Sammamish Salmon Sandwich

slammin' sammamish salmon sandwhich

A Tuesday tongue twister or tasty non-trout treat?  Slammin’ Sammamish Salmon Sandwich fits both bills.  I know, I know fish don’t have bills…they have lips!

There is an enormous run of Salmon this year coming past our islands headed toward the Fraser river in Canada to spawn.  The salmon run is exceptionally good with numbers of fish expecting to reach as high as 20 million individuals.  Our local reef netters snagged 15 hundred fish a few  Thursday’s ago (reef netting is an ancient art of fishing developed by the indigenous people of the Pacific Northwest).  Beautiful, healthy, bright Sockeye Salmon!  Our friend Sam gave us about 5 pounds worth of glistening fish.

This easy sandwich is a good way to use up extra Green Goddess Dressing (from post 8/23/10).  The creamy, herb spread does well as a tarter sauce substitute.

serves 2

2 salmon fillets

2 teaspoons grape seed oil

salt, pepper, and dill

crusty bread for two

2 tablespoons green goddess dressing or tarter sauce

2 basil leaves

lettuce

lemon wedge

Heat oil in a cast iron skillet over medium- high heat. Sprinkle fillets with salt, pepper and dill on the flesh side.  When oil is hot place fish skin side down, if the fillets are thick consider using a lid for more even cooking.  After about 4 minutes, flip the fillets and continue cooking until cooked to desired doneness.  Assemble sandwich and drizzle fresh lemon juice over the salmon.


Fusion Roll

a mixedsoup creation

You can whip this appetizer up before you can say ‘Kanpai!’

makes 24 mini-rolls


8 ounces of cold smoked salmon lox

4 ounces quality cream cheese

1 tablespoon fresh ginger, peeled and finely grated

1/2 teaspoon lemongrass, peeled and finely grated

caviar, tobiko, wasabi paste, sriracha‘ for garnish

If necessary, cut the lox into smaller pieces about 1 1/2 inches wide by 4 inches long or smaller if preferred.  In a bowl combine ginger, lemongrass and cream cheese until completely blended.  You may want the cream cheese to be closer to room temperature for easier blending.  Spread approximately 1 teaspoon of the filling on each lox piece, leaving a small border so the filling doesn’t ooze out when rolled.  Top with a garnish.

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Simple Cedar Planked Salmon

We have cooked salmon many ways, but planked outdoor BBQ is hard to beat, especially when the weather starts warming up and you don’t want to heat up the kitchen.

This simple planked salmon is low on fuss, but big on flavor.  Because the salmon is planked on a soaked board this cooking method allows the fish to maintain much of it’s moisture making a succulent, smokey meal.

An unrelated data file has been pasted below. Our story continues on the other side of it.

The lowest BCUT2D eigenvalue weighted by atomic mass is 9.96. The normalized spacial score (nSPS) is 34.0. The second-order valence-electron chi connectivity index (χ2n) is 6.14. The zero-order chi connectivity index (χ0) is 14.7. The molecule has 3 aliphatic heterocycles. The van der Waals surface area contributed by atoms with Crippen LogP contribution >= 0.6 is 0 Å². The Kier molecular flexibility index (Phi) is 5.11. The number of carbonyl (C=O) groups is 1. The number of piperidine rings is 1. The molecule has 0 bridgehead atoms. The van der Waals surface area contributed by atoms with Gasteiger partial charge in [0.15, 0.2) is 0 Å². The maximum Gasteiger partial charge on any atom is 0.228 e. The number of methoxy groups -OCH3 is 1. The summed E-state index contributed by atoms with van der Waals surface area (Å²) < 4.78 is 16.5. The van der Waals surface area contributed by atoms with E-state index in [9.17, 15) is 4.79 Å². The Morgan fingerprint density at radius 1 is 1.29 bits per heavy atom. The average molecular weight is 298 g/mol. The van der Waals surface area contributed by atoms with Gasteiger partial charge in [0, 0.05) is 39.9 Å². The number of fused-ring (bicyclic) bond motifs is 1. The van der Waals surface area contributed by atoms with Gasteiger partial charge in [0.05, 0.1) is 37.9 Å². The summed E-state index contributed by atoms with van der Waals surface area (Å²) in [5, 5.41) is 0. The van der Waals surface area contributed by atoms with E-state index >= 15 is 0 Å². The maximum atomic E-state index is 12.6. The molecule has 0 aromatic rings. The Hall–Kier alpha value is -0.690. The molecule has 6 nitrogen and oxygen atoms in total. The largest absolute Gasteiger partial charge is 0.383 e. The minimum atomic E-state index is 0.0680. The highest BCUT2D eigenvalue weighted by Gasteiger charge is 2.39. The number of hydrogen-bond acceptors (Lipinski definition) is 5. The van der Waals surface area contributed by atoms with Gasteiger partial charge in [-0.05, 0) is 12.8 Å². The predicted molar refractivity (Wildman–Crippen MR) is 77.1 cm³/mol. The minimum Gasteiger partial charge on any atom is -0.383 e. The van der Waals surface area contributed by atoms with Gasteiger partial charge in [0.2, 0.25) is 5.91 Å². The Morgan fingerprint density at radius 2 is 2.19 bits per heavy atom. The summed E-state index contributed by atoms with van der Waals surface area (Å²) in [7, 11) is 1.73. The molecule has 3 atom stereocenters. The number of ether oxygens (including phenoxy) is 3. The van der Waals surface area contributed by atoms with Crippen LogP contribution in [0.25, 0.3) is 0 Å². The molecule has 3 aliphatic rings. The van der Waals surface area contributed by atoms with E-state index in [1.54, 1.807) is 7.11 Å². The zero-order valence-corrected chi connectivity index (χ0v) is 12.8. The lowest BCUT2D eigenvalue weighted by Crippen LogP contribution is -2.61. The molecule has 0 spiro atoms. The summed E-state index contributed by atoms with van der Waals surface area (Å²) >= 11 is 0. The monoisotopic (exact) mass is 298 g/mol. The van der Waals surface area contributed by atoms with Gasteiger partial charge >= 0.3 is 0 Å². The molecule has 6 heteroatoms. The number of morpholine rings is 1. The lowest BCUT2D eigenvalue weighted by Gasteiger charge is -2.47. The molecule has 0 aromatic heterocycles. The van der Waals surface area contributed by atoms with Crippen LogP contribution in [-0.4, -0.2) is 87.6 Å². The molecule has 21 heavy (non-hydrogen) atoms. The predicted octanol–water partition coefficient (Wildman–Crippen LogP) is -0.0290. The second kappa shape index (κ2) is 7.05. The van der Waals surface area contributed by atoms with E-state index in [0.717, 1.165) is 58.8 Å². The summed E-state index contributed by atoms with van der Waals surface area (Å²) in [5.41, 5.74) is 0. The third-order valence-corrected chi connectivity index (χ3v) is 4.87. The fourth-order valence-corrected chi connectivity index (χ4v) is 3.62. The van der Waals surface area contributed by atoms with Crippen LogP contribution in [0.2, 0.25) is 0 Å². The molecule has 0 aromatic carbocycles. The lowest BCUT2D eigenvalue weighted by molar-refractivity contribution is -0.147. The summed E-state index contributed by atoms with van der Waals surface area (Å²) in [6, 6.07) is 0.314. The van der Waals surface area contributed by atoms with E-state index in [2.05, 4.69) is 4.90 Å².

serves 2-4

1 cedar plank cut to slightly larger than filet, soaked

1    2 pound salmon filet with skin

2 teaspoons brown sugar

1 teaspoon coarse salt

Use an untreated board that is 1/2 inch thick and a bit longer and wider than your salmon filet (about an inch perimeter around the fish).  Soak the board in water for at least an hour, weighting it down so it is completely submerged.

The planked salmon is better cooked ‘low and slow’ as opposed to fast and hot.  When preparing your BBQ you may want to consider using fuel that allows a slower, longer burn like charcoal chunks (or wood if you have time).  Briquettes tend to burn hot and die quickly – not the best choice for this cooking method.

Wearing a ‘skirt’ while barbecuing is optional.  Steve is from Africa and in many countries a skirt (in this case a ‘kikoi’) is common – a daring fashion move for someone now living in the Pacific Northwest.  Back to the salmon…

The coals are ready when the temperature is cooler then what you’d cook a steak on, again ‘low and slow’ for planked salmon – you don’t want the plank to ignite for many reasons.

If you hate to waste good heat, throw some veggies or shrimp on the grill before the coals get to the lower temperature as a quick appetizer.

Once the coals have mellowed (about a 5 count hand) place the salmon on the prepared plank and sprinkle about 2 teaspoons brown sugar over the filet.  Place the plank carefully on the grill.

Place a lid over the plank checking the salmon after 15 minutes or internal temperature about 145°.  The sugar should be slightly caramelized and fish should have a good smokey ‘blanket’ of color.

During this particular BBQ, we had an impromptu eating frenzy as soon as the fish left the grill.  I was able to give the filet a little squirt of lemon before Steve nipped at my fingers.

The origin of planked foods is said to have been developed by early Native Americans in the Pacific Northwest, although some believe that the method of cooking came from Scandinavia.  Both are probably true.  The early method in the PNW was usually done by tacking the filleted fish to large boards (normally western red cedar) and placing them around a fire pit for slow, smokey cooking.  This preparation was normally done in large quantities during the salmon run.  The volume of smoked fish allowed the villagers to have protein year round, especially important during the hard winter months.